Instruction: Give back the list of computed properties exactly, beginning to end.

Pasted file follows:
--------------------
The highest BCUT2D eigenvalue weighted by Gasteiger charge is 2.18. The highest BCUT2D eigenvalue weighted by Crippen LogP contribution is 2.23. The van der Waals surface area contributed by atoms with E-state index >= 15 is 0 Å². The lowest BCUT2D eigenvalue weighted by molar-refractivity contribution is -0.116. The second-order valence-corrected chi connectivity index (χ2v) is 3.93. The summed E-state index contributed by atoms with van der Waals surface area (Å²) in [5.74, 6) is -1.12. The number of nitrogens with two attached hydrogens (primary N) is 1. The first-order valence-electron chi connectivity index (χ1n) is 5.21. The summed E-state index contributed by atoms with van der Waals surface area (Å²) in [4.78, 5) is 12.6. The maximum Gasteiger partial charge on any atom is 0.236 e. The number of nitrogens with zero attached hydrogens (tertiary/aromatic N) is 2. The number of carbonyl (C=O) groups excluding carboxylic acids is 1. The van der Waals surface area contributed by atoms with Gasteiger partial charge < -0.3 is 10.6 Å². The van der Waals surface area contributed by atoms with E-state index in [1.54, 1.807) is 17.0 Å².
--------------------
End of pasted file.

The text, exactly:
The highest BCUT2D eigenvalue weighted by Gasteiger charge is 2.18. The highest BCUT2D eigenvalue weighted by Crippen LogP contribution is 2.23. The van der Waals surface area contributed by atoms with E-state index >= 15 is 0 Å². The lowest BCUT2D eigenvalue weighted by molar-refractivity contribution is -0.116. The second-order valence-corrected chi connectivity index (χ2v) is 3.93. The summed E-state index contributed by atoms with van der Waals surface area (Å²) in [5.74, 6) is -1.12. The number of nitrogens with two attached hydrogens (primary N) is 1. The first-order valence-electron chi connectivity index (χ1n) is 5.21. The summed E-state index contributed by atoms with van der Waals surface area (Å²) in [4.78, 5) is 12.6. The maximum Gasteiger partial charge on any atom is 0.236 e. The number of nitrogens with zero attached hydrogens (tertiary/aromatic N) is 2. The number of carbonyl (C=O) groups excluding carboxylic acids is 1. The van der Waals surface area contributed by atoms with Gasteiger partial charge < -0.3 is 10.6 Å². The van der Waals surface area contributed by atoms with E-state index in [1.54, 1.807) is 17.0 Å².